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The problems with ending encryption to fight terrorism

Forcing tech firms to create a "backdoor" to access messages would be a gift to cyber-hackers.

The UK has endured its worst terrorist atrocity since 7 July 2005 and the threat level has been raised to "critical" for the first time in a decade. Though election campaigning has been suspended, the debate over potential new powers has already begun.

Today's Sun reports that the Conservatives will seek to force technology companies to hand over encrypted messages to the police and security services. The new Technical Capability Notices were proposed by Amber Rudd following the Westminster terrorist attack and a month-long consultation closed last week. A Tory minister told the Sun: "We will do this as soon as we can after the election, as long as we get back in. The level of threat clearly proves there is no more time to waste now. The social media companies have been laughing in our faces for too long."

Put that way, the plan sounds reasonable (orders would be approved by the home secretary and a senior judge). But there are irrefutable problems. Encryption means tech firms such as WhatsApp and Apple can't simply "hand over" suspect messages - they can't access them at all. The technology is designed precisely so that conversations are genuinely private (unless a suspect's device is obtained or hacked into). Were companies to create an encryption "backdoor", as the government proposes, they would also create new opportunities for criminals and cyberhackers (as in the case of the recent NHS attack).

Ian Levy, the technical director of the National Cyber Security, told the New Statesman's Will Dunn earlier this year: "Nobody in this organisation or our parent organisation will ever ask for a 'back door' in a large-scale encryption system, because it's dumb."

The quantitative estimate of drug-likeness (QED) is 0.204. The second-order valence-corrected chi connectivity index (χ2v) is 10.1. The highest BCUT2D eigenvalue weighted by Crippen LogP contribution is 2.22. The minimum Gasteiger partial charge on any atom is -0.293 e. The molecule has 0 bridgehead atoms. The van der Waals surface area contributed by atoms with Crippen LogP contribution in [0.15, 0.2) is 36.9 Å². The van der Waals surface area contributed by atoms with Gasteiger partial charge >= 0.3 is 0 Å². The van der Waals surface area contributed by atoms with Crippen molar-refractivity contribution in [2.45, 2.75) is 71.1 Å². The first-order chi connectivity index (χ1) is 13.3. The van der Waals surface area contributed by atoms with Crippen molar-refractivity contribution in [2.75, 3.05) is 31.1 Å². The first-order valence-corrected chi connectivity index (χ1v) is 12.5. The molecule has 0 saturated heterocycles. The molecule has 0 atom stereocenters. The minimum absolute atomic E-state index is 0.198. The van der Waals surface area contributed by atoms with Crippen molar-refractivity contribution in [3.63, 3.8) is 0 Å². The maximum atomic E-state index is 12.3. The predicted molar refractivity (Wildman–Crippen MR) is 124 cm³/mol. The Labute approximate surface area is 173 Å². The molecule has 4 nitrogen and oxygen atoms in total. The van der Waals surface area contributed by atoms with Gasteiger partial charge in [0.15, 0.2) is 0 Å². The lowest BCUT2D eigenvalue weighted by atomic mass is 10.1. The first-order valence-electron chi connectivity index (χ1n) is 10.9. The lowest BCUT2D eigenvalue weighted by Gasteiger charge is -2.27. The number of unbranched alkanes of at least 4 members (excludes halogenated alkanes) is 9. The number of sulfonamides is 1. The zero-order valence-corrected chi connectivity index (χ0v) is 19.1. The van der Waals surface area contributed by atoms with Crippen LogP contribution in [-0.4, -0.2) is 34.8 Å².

But there is a more profound problem: once created, a technology cannot be uninvented. Should large tech firms end encryption, terrorists will merely turn to other, lesser-known platforms. The only means of barring UK citizens from using the service would be a Chinese-style "great firewall", cutting Britain off from the rest of the internet. In 2015, before entering the cabinet, Brexit Secretary David Davis warned of ending encryption: "Such a move would have had devastating consequences for all financial transactions and online commerce, not to mention the security of all personal data. Its consequences for the City do not bear thinking about."

Labour's manifesto pledged to "provide our security agencies with the resources and the powers they need to protect our country and keep us all safe." But added: "We will also ensure that such powers do not weaken our individual rights or civil liberties". The Liberal Democrats have vowed to "oppose Conservative attempts to undermine encryption."

But with a large Conservative majority inevitable, according to polls, ministers will be confident of winning parliamentary support for the plan. Only a rebellion led by Davis-esque liberals is likely to stop them.

George Eaton is political editor of the New Statesman.